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      Clinical utility of eslicarbazepine: current evidence

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          Abstract

          Eslicarbazepine acetate (ESL) is a new antiepileptic drug whose mechanism of action is blockade of the voltage-gated sodium channel (VGSC). However, in respect to carbamazepine and oxcarbazepine, the active ESL metabolite (eslicarbazepine) affects slow inactivation of VGSC and has a similar affinity for the inactivated state and a lower affinity for the resting state of the channel. This new antiepileptic drug has been recently approved in Europe (trade name Zebinix) and in the United States (trade name Stedesa) for adjunctive treatment in adult subjects with partial-onset seizures, with or without secondary generalization. Following oral administration, ESL is rapidly and extensively metabolized by hepatic esterases to eslicarbazepine. This active metabolite has a linear pharmacokinetic profile, a low binding to plasma proteins (<40%), and a half-life of 20–24 hours and is mainly excreted by kidneys in an unchanged form or as glucuronide conjugates. ESL is administered once a day and has a low potential for drug–drug interactions. Efficacy and safety of this drug in patients with focal seizures have been assessed in four randomized clinical trials, and responder rates (percentage of patients with a ≥50% improvement of their seizures) ranged between 17% and 43%. Adverse events were usually mild to moderate, and the most common were dizziness, somnolence, diplopia, abnormal coordination, blurred vision, vertigo, headache, fatigue, nausea, and vomiting. ESL may be considered an interesting alternative to current antiepileptic drugs for the treatment of drug-resistant focal epilepsies. Additionally, it is under investigation in children with focal epilepsies, in patients with newly diagnosed focal epilepsies, and also in other neurological and psychiatric disorders.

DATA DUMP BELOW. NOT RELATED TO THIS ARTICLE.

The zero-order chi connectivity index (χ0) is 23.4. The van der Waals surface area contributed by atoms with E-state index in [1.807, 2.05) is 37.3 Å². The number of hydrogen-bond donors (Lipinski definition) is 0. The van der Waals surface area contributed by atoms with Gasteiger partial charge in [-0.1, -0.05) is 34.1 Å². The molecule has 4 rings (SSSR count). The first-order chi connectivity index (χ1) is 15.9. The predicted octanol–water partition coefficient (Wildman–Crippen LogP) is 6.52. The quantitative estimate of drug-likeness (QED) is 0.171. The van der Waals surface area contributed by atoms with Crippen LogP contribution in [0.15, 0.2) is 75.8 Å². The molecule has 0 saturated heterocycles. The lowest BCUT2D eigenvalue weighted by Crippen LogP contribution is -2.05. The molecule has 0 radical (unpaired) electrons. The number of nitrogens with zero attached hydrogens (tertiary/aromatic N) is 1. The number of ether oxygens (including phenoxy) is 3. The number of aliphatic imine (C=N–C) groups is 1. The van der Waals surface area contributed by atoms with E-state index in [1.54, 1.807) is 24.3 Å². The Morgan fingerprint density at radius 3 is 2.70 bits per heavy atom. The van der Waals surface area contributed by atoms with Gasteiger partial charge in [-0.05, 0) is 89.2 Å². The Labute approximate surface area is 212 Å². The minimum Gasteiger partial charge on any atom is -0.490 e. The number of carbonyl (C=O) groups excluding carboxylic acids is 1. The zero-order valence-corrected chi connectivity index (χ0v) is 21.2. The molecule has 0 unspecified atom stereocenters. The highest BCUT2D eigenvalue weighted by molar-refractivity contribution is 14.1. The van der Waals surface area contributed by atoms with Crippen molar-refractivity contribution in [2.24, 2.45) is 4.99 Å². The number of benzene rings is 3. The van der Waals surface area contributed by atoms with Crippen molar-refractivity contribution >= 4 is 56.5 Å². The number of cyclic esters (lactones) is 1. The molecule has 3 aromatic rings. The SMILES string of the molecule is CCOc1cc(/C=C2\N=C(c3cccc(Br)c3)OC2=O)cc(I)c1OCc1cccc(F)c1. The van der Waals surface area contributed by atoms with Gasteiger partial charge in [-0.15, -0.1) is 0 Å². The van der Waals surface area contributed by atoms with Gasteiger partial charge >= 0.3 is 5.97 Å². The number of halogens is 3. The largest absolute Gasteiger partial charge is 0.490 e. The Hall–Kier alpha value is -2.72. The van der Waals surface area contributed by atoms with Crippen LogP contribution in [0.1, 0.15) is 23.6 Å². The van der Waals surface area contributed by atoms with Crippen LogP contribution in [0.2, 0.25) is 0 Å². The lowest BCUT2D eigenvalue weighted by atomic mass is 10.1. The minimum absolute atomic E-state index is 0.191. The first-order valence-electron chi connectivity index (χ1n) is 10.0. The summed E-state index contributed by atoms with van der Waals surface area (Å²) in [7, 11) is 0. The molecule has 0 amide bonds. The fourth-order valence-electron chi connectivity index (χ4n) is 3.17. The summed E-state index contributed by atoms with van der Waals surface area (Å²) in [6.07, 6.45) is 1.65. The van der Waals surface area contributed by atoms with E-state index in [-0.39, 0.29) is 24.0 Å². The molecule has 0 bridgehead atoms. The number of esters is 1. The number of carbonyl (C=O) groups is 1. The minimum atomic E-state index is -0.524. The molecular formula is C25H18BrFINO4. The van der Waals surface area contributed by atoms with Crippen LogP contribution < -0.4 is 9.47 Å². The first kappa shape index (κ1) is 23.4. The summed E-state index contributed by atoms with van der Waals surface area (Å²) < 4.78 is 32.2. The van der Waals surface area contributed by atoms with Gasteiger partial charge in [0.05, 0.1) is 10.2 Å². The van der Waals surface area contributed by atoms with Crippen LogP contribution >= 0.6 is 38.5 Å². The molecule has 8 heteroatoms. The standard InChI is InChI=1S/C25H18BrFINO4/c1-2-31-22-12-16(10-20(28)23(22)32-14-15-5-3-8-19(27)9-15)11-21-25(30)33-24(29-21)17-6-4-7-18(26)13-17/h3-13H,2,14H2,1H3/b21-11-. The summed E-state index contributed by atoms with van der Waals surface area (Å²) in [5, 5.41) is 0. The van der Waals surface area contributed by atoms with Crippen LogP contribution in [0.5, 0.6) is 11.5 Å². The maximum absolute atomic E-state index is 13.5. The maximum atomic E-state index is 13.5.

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          Most cited references 62

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          Genomics and drug response.

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            The epidemiology of epilepsy revisited.

            Epidemiology is the study of the dynamics of a medical condition in a population. There are many shortcomings in the understanding of the epidemiology of epilepsy mostly caused by methodological problems. These include diagnostic accuracy, case ascertainment, and selection bias. In this article recent progress in this area is discussed and suggestions for future research are made. It is generally accepted that in developed countries the incidence is around 50/100 000/year. In resource-poor countries, the incidence is likely to be higher. Prevalence of active epilepsy is in the range of 5-10/1000 in most locations, although it might be higher in some isolates. Age-specific incidence rates have changed, with a decrease in younger age groups and an increase in persons above 60 years. The overall prognosis for seizure control is good and over 70% will enter remission. Epilepsy carries an increased risk of premature death particularly in patients with chronic epilepsy. Sudden unexpected death has been increasingly recognized as a major culprit for this increased mortality. There is geographic variation in the incidence of epileptic syndromes likely to be associated with genetic and environmental factors, although as yet causality has not been fully established. The complete range of aetiologies in the general population is not known. Few predictors of outcome are recognized and it is difficult to prognosticate in any individual case. Knowledge is patchy about the epidemiology of sudden unexpected death in epilepsy. Future epidemiological research needs to address these issues if we are to progress.